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Keywords:

  • factor X deficiency;
  • acceptor splicing site;
  • polypyrimidine tract;
  • spliceosomes

Abstract

  1. Top of page
  2. Abstract
  3. MATERIALS AND METHODS
  4. RESULTS AND DISCUSSION
  5. Acknowledgements
  6. References

We investigated the molecular defect underlying congenital factor X (FX) deficiency in a Japanese patient. A novel three-base-pair deletion was identified within intron D of the FX gene. An allele-specific restriction analysis showed the propositus was homozygous and her two daughters were heterozygous for the deletion. It was not detected in 53 unrelated Japanese (106 alleles), indicating a probable cause of the FX deficiency. The deletion resides within a polypyrimidine tract of the acceptor splicing site where U2 snRNP binds to form spliceosomes. The defect could alter the formation of spliceosomes, resulting in incorrect splicing and decreased FX production.

Factor X (FX) is a vitamin K dependent plasma protein required for the intrinsic and extrinsic pathways of blood coagulation ( Davie et al, 1991 ). It is synthesized in the liver as a single chain polypeptide of 488 amino acids, and circulates in the plasma as disulphide-linked light and heavy chains after removal of a signal peptide and a tripeptide, Arg140-Lys141-Arg142, during processing ( Jackson & Nemerson, 1980). The FX gene consists of eight exons spanning approximately 27 kilobases in length on chromosome 13q32, and the sequence of the cDNA and exon/intron boundary have been determined ( Leytus et al, 1984 ; Fung et al, 1985 ; Royle et al, 1986 ). Congenital deficiency of functional FX, one of the rarest coagulation disorders, was first described by Graham & Barrow (1957), and its genetic abnormality was first identified by Reddy et al (1989 ). Subsequently, 17 mutations have been reported in the literature (HGMD; http://www.cf.ac.uk/uwcm/mg/hgmd0.htm, accessed on 27 February 1998). Here we describe a novel mutation of the FX gene observed in the FX-deficient patient.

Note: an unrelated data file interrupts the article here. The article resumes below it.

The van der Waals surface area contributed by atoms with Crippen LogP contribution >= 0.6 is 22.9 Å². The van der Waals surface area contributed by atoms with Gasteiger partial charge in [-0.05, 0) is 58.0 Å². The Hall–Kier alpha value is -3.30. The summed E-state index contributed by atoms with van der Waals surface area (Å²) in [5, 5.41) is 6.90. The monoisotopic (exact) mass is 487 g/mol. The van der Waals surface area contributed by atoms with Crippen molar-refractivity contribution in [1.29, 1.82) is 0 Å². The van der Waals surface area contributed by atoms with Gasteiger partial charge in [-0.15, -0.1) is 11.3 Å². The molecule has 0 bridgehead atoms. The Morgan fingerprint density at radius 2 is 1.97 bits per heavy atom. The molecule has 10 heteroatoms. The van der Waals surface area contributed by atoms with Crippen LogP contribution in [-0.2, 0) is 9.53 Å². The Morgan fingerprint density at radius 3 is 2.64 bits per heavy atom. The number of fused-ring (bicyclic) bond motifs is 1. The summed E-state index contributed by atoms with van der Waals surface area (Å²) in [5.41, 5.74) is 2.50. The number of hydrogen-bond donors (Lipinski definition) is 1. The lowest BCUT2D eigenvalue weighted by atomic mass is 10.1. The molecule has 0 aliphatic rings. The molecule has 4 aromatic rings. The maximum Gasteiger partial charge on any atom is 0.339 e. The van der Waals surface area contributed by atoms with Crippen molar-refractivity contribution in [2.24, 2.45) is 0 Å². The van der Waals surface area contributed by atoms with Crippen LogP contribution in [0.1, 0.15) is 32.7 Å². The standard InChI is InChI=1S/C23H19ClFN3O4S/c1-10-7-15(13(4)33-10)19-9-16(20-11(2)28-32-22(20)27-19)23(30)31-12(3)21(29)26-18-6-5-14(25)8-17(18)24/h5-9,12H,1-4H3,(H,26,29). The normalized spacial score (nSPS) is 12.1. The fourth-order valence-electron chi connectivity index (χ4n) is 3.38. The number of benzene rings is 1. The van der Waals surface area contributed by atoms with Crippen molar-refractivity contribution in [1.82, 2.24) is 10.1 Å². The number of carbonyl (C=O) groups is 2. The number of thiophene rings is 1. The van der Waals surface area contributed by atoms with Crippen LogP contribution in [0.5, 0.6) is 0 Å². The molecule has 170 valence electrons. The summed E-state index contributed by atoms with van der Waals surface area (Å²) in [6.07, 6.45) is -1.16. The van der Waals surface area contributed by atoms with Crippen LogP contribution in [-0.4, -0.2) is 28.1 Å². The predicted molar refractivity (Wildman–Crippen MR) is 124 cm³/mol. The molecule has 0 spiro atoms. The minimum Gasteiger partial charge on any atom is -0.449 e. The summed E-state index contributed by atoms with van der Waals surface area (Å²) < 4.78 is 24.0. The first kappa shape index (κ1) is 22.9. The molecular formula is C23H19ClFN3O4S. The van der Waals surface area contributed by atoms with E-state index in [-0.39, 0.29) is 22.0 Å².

MATERIALS AND METHODS

  1. Top of page
  2. Abstract
  3. MATERIALS AND METHODS
  4. RESULTS AND DISCUSSION
  5. Acknowledgements
  6. References

Patient's profile

A 56-year-old Japanese female with life-long history of frequent subcutaneous haemorrhage, epistaxis and hypermenorrhea was referred to our department. She had suffered prolonged bleeding after a tooth extraction and two vaginal deliveries at age 23 and 30. At the age of 45 she was admitted to our hospital due to hyperthyroidism. Laboratory examinations showed a prolonged prothrombin time (26.9 s v 10.2 s, control) and activated partial thromboplastin time (62.8 s v 31.2 s, control). The activity of coagulation FX was 2.5% (PT-derived method) and 4.5% (with Russell's viper venom). The FX antigen was < 5% (Laurell's method), and an inhibitor for FX was not detected using the cross-mixing test. Consanguinity was noted for her parents. Her two daughters showed decreased FX activity (first daughter 50%, second daughter 69%). At that time the patient was diagnosed with congenital FX deficiency. Prior to the study, informed consent was obtained from the family members entering this study.

Western blotting